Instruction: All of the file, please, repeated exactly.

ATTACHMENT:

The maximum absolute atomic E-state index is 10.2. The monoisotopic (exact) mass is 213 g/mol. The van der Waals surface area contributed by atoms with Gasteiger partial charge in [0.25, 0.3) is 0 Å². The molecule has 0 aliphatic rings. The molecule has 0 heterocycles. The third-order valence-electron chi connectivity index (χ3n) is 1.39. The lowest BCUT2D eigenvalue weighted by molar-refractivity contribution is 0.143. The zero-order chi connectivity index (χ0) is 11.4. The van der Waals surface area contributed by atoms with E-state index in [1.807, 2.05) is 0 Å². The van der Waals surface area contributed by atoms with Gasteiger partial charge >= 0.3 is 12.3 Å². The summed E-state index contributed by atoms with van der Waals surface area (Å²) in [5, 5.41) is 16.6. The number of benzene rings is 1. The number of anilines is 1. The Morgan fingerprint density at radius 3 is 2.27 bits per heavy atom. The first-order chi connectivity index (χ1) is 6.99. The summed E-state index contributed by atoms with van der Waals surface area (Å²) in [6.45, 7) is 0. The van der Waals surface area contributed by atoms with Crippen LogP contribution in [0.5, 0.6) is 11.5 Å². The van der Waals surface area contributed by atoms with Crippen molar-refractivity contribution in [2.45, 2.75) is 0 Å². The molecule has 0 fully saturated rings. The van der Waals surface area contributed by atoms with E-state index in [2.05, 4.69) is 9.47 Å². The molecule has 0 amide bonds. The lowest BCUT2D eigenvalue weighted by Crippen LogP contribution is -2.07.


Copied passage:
The maximum absolute atomic E-state index is 10.2. The monoisotopic (exact) mass is 213 g/mol. The van der Waals surface area contributed by atoms with Gasteiger partial charge in [0.25, 0.3) is 0 Å². The molecule has 0 aliphatic rings. The molecule has 0 heterocycles. The third-order valence-electron chi connectivity index (χ3n) is 1.39. The lowest BCUT2D eigenvalue weighted by molar-refractivity contribution is 0.143. The zero-order chi connectivity index (χ0) is 11.4. The van der Waals surface area contributed by atoms with E-state index in [1.807, 2.05) is 0 Å². The van der Waals surface area contributed by atoms with Gasteiger partial charge >= 0.3 is 12.3 Å². The summed E-state index contributed by atoms with van der Waals surface area (Å²) in [5, 5.41) is 16.6. The number of benzene rings is 1. The number of anilines is 1. The Morgan fingerprint density at radius 3 is 2.27 bits per heavy atom. The first-order chi connectivity index (χ1) is 6.99. The summed E-state index contributed by atoms with van der Waals surface area (Å²) in [6.45, 7) is 0. The van der Waals surface area contributed by atoms with Crippen LogP contribution in [0.5, 0.6) is 11.5 Å². The van der Waals surface area contributed by atoms with Crippen molar-refractivity contribution in [2.45, 2.75) is 0 Å². The molecule has 0 fully saturated rings. The van der Waals surface area contributed by atoms with E-state index in [2.05, 4.69) is 9.47 Å². The molecule has 0 amide bonds. The lowest BCUT2D eigenvalue weighted by Crippen LogP contribution is -2.07.